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The second life of car batteries

Published by on 03.05.2020 - 2 min

It is said that cats have nine lives. Batteries used in electric vehicles, for their part, have two, and the primary materials used to build them have many more. The batteries have a first life inside an automobile, then a second life as part of a stationary energy battery storage system before being recycled. Here is a short guide to the circular economy of the battery.

Life inside a car

Use in vehicles is, of course, the primary purpose of electric vehicle batteries. This first life, inside a vehicle, can last more than 15 years depending on the type of battery, how it is used, and the lifespan of the vehicle itself. These are the best years of its life!

Technology constantly improving,  batteries are able to perform better and better. These days, it is even possible to configure charging to take data from the electrical grid into account. It starts when energy demand is lower than the available supply and stops when there are peaks in demand. This smart charging avoids overloading the power grid and promotes the use of electricity that is less expensive and requires less carbon.

In the future, bidirectional charging will improve upon smart charging by offering the option to store electricity during off-peak hours or production peaks from renewable energy, then feed it back into the power grid during peaks in consumption. Linked to the electrical grid, vehicles can actually be used to store electricity to compensate for the intermittent nature of renewable energy sources producing electricity (vehicle-to-grid.) They thus play an important role in regulating the electricity grid and help in the transition to renewable energy sources. Experiments are already underway on Porto Santo Island in the Madeira archipelago and in Utrecht in the Netherlands.

The battery’s second life

In their second life, too, batteries linked to the electricity grid contribute to the development of renewable energies. Once a battery has been removed from the vehicle, its residual capacity is estimated to be 60- 75% of its initial capacity, which is largely sufficient for a second life! Batteries can be used to store energy, in particular energy from intermittent, renewable sources.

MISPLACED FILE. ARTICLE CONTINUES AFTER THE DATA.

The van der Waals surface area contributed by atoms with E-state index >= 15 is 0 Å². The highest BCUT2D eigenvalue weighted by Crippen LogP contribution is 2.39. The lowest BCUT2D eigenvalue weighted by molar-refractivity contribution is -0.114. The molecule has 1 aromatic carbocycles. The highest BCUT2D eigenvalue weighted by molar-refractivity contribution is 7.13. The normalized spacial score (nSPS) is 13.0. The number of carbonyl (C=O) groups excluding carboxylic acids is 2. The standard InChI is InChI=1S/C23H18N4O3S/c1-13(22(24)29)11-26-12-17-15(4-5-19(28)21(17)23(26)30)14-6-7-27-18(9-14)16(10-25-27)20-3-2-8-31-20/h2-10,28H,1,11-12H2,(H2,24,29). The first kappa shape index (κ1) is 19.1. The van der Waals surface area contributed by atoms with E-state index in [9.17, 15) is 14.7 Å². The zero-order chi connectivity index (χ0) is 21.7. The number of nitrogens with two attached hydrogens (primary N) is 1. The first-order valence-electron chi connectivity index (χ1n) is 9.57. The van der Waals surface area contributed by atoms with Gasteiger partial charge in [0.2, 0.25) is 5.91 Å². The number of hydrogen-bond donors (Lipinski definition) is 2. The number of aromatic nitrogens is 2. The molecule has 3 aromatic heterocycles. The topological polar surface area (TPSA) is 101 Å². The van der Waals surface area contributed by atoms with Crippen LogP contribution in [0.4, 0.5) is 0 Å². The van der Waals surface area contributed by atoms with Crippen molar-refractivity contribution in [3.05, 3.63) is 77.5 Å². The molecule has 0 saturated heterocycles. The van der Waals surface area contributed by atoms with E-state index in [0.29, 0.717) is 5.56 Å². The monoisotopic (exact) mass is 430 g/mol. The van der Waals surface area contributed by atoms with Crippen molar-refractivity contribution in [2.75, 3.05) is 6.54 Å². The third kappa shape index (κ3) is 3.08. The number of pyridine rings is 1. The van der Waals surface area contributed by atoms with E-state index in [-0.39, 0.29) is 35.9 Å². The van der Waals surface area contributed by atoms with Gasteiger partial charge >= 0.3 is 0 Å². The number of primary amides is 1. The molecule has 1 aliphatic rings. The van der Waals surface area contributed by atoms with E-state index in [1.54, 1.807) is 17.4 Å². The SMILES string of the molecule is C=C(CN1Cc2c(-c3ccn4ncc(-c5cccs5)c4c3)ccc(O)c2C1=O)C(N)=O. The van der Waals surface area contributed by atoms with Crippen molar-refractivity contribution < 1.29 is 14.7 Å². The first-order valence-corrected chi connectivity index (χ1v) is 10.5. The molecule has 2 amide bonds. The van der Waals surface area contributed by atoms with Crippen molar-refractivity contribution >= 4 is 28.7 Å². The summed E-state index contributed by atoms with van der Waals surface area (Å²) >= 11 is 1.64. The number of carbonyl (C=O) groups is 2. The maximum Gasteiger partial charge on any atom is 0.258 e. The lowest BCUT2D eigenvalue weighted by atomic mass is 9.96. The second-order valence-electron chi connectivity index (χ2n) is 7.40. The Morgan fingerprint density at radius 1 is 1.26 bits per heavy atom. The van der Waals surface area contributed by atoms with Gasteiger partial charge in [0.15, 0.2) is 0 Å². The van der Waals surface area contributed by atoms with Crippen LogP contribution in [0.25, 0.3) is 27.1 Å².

In buildings, for example, the batteries can store solar energy gathered by photovoltaic cells over the course of the day, then make it available in the evening after the sun has set. This is called a stationary energy battery storage system. For example, in France, the Syndicat Départemental d’Energie et d’Équipement de la Vendée (SyDEV) has been experimenting for several months with using secondhand Renault batteries to store energy produced by photovoltaic cells placed on the roof. This energy maximizes the building’s energy autonomy. It is used, most notably, to power charging stations for electric vehicles. Other uses are also possible for these second-hand batteries, such as propelling or providing back-up power for specialized motors. They can thus be used to power refrigeration systems, electrify runway vehicles at airports, propel boats, and more. The lifespan of each battery can thus be extended for as much as 10 years.

The last hurrah: recycling

Once it has arrived at the end of its second life, the battery still has a bit farther to go. It is time for it to be recycled in a specialized treatment center. The primary materials used to make the battery are recycled and reused to produce parts for the automobile and other industries. The goal is to minimize the need for the extraction of new materials. And so it comes full circle!

To summarize, electric vehicle batteries are part of a circular economy: they have longer lifespans and are used for multiple purposes as part of the transition to renewable energies, before eventually being recycled.


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